In Rome recently, near the Vatican, friends were approached by a trio of well-dressed, cute little kids. When the two senior women tourists leaned down to admire them, two teens ran swiftly up from behind, cut the straps and took off with the handbags.

When returning to your hotel room late at night, if you feel insecure, ask for a security person to escort you to your room. My spouse, who rarely stays up beyond 11 pm at home, has a different schedule on our four-time-a-year visit to Las Vegas.

After spending hours gambling, she often returns to the hotel room at 3 or 4 am. Our rule is that she must call me to come down to the casino level and ride the elevator up to the room with her, or request a hotel employee to escort her.

If someone knocks on your hotel room door at any time of day or night and says he/she is a hotel employee, don’t open the door. Wait until you can verify by calling the front desk. Robberies of vulnerable senior hotel guests are the result of this ruse.

When walking the night streets, stay in well-lighted areas where many people are present. Never start a conversation with a person who’s too friendly and says he/she wants to help you find bargains, fun, drinks, food or other kinds of entertainment. Of course, don’t go anywhere with that person, no matter how inviting the offer.

Never accept a ride in an unmarked taxi, nor if any other private driver offers you a lift. That's too often the way to find yourself helpless, robbed and bleeding in some alley. Of course, if you use your smartphone to hail Uber or other freelancers, be sure to check on the authenticity of the driver.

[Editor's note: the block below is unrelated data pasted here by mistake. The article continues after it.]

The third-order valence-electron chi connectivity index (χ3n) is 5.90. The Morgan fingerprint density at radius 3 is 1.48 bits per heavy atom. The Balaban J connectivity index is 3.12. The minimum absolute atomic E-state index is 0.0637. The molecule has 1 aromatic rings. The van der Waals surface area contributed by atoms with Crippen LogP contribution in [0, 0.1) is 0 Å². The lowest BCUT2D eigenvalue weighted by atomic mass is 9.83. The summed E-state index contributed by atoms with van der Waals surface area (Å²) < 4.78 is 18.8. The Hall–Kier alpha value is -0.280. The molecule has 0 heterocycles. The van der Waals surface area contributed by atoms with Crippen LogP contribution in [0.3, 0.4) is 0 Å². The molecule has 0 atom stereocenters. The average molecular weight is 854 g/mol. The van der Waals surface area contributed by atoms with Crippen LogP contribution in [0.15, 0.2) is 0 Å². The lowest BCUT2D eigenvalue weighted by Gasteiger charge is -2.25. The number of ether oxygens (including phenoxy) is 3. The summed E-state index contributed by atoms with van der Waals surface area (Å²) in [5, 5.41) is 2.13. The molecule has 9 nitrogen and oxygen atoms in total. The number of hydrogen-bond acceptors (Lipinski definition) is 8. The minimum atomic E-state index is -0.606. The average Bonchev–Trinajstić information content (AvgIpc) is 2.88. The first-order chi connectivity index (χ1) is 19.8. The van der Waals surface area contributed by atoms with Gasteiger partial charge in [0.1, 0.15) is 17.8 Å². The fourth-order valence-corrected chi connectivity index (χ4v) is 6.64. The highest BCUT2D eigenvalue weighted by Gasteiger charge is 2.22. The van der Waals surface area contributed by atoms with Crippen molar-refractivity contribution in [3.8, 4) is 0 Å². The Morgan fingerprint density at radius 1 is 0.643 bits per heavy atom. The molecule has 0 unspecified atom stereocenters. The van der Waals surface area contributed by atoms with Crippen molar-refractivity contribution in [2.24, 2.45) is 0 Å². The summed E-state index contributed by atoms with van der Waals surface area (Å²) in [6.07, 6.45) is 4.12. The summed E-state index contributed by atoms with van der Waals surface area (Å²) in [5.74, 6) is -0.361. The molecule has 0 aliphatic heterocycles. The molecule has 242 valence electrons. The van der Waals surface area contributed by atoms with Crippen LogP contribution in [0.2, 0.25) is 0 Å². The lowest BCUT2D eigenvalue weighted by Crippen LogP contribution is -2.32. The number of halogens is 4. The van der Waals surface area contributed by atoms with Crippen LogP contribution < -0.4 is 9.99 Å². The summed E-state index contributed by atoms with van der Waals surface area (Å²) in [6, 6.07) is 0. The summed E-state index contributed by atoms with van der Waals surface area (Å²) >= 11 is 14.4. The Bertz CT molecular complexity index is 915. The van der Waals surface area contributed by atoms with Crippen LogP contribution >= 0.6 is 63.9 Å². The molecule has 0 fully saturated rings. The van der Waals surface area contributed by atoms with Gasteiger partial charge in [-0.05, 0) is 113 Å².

Eat and drink sensibly. Our stomachs can't accept many foods and liquids we consumed when we were young. As a general rule, don’t buy ready-to-eat food from street stalls and wagons. If you intend to dine out in a city where the food is not familiar, check with hotel staff, tour guide, internet or other source to find out where the cleanest restaurants are located.

Respect your body, especially if it has been around for many decades. Don't try to do everything on the first day of your trip. If you've just come off a ten-hour, red-eye flight with four stops, check in at your hotel and take at least a two- or three-hour nap.

Whether with your spouse or as part of a tour group, always practice the buddy system, like the one at the old swimmin' hole when you were a kid. Now with smartphones, it’s easy to keep in electronic touch everywhere at all times. However, as senior tourists, it’s safest when certain your buddy is within eyesight at all times.

When traveling with kids, all above suggestions go double for the little ones. The heartbreaking story of the little British girl who disappeared in Portugal several years ago and has never been found is a bitter lesson to all travelers. The horror of it should be enough for traveling parents, teens and older relatives to keep wide open eyes on the younger ones 24-7.

If you plan a vacation this season, it could cost you considerably more than last year. Maybe it won't if we traveling seniors decide to dig in our heels and declare, "Enough is enough! We're not going to pay those sucker prices!"

Whether a posh hotel, an overpriced café, a glitzy ocean cruise or fancy theater, just ignore the price quote and either walk away, or make a fair counter offer. If enough senior wanderers do that, maybe the prices will start dropping to where they belong. Anyhow, it’s always worth a try.